(Pictured from left to right) Kristin, Dr. Yarlagadda, Barbara, Dr. Meurer and Holly reunite four months after Holly's heart attack.
Life is precious. Holly Menning, Kristin Corey and Barbara Sweazy can tell you that firsthand. And they're especially grateful for the cardiologists at Olathe Medical Center who changed each one of their lives.
Many people who have experienced heart complications will tell you the symptoms hit you at an unexpected time. For Kristin Corey, it was at her sister's house in 2014. For her mother, Barbara Sweazy, it was when she had returned home from watching an opera. For Kristin's daughter, Holly Menning, it was while she was preparing dinner for her family. One thing they all knew they could expect: life-saving care at Olathe Medical Center.
Their connection with cardiology services began in 2014. Kristin (Kris) Corey was at her sister's house when suddenly she felt weak, as though the blood was draining from her body. Her sister rushed her to the Olathe Medical Center ER, and she was diagnosed with atrial fibrillation, a fast and abnormal pattern of contractions in the upper part of the heart. She was referred to Dr. Ravi Yarlagadda, an electrophysiologist with Olathe Health Cardiology Services.
"When I first met Kris, she was having palpitations from atrial fibrillation on an almost weekly basis," Dr. Yarlagadda said. "Medications didn't really help alleviate it, so I suggested cryoablation, a minimally invasive procedure used to restore a patient's normal heart rhythm."
Kris was nervous about the procedure, so she attended a seminar presented by Dr. Yarlagadda about cryoablation. She decided to put it off a little longer. That's when she had another episode – this time at the airport, and it was more severe. She called the cardiology office and a doctor immediately told her how to manage her atrial fibrillation episode. When she returned from vacation, she scheduled her cryoablation appointment.
"I had the best recovery, and I have not had one episode of atrial fibrillation since then," Kris said. "I'm healed and whole, and it's because of Dr. Yarlagadda, and I'm very grateful for him."
Kris felt so good after her cryoablation, she decided her mom might need it too. Her 82-year-old mom, Barbara Sweazy, had been experiencing heart palpitations for more than 20 years. Dr. Yarlagadda implanted a cardiac monitor in Barbara to learn more about her heart arrhythmia.
In 2017, Barbara had just returned home from an opera at the Kauffman Center for the Performing Arts. She crawled into bed and woke up hours later on the floor of her bathroom with a broken wrist and no idea how she had ended up there. Her daughter rushed her to the Olathe Medical Center ER.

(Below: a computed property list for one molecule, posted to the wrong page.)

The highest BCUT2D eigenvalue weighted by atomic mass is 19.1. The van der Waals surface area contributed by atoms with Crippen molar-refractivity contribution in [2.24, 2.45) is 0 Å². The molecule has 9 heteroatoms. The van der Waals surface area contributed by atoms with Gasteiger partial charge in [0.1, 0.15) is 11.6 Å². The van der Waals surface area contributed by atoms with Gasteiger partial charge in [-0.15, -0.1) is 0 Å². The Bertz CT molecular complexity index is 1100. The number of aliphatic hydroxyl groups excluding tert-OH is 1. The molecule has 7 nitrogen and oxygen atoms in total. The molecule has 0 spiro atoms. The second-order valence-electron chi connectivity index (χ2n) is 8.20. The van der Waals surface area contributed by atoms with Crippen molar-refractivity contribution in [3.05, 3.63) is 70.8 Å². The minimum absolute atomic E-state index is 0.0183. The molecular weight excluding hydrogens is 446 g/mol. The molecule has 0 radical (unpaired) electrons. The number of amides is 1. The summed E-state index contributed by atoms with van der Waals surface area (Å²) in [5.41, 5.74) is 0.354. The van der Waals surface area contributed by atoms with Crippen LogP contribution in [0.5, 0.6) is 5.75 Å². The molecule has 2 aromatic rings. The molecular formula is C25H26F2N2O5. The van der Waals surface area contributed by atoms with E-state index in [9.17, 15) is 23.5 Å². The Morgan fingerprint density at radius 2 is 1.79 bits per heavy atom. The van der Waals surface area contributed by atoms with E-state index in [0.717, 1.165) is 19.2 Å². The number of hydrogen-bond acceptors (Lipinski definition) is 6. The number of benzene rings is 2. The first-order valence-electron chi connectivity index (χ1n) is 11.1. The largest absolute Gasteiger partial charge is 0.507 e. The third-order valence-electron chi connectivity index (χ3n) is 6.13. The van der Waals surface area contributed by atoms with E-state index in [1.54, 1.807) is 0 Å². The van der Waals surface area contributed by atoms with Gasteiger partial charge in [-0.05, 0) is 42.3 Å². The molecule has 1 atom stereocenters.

The cardiac monitor showed that her heart had stopped three times while she was on the bathroom floor. Dr. Yarlagadda implanted a pacemaker and eight months later, performed a cryoablation on Barbara.
"She just flew through the procedure," Dr. Yarlagadda said. "Typically we keep patients overnight following a cryoablation, but Barbara recovered so well, I let her go home the same day. And she has not had a problem since then."
"I have a lot of faith in Dr. Yarlagadda, and I'm so glad we have a hospital like Olathe Medical Center here," Barbara said. "I've always had excellent care, and the doctors are amazing."
The most unexpected event came in 2018. Holly Menning, 40, granddaughter of Barbara and daughter of Kris, had a rare and life-threatening heart attack. While cooking dinner for her husband and two daughters, she was overwhelmed by a burning sensation in her chest. She was rushed to the Olathe Medical Center ER, and doctors diagnosed her with a spontaneous coronary artery dissection (SCAD).
Cardiothoracic surgeon Michael Meurer, MD, with Olathe Health Kansas Heart and Lung Surgeons, performed a two-vessel bypass on Holly. She recovered without any complications. And although it will take her awhile to get back to her normal energy level, she is home and healthy because of the physicians and nurses at Olathe Medical Center. (Read all of Holly's story here.)
"It's a whole package wrapped up in a miracle, and Olathe Medical Center had a lot to do with it," Kris said.
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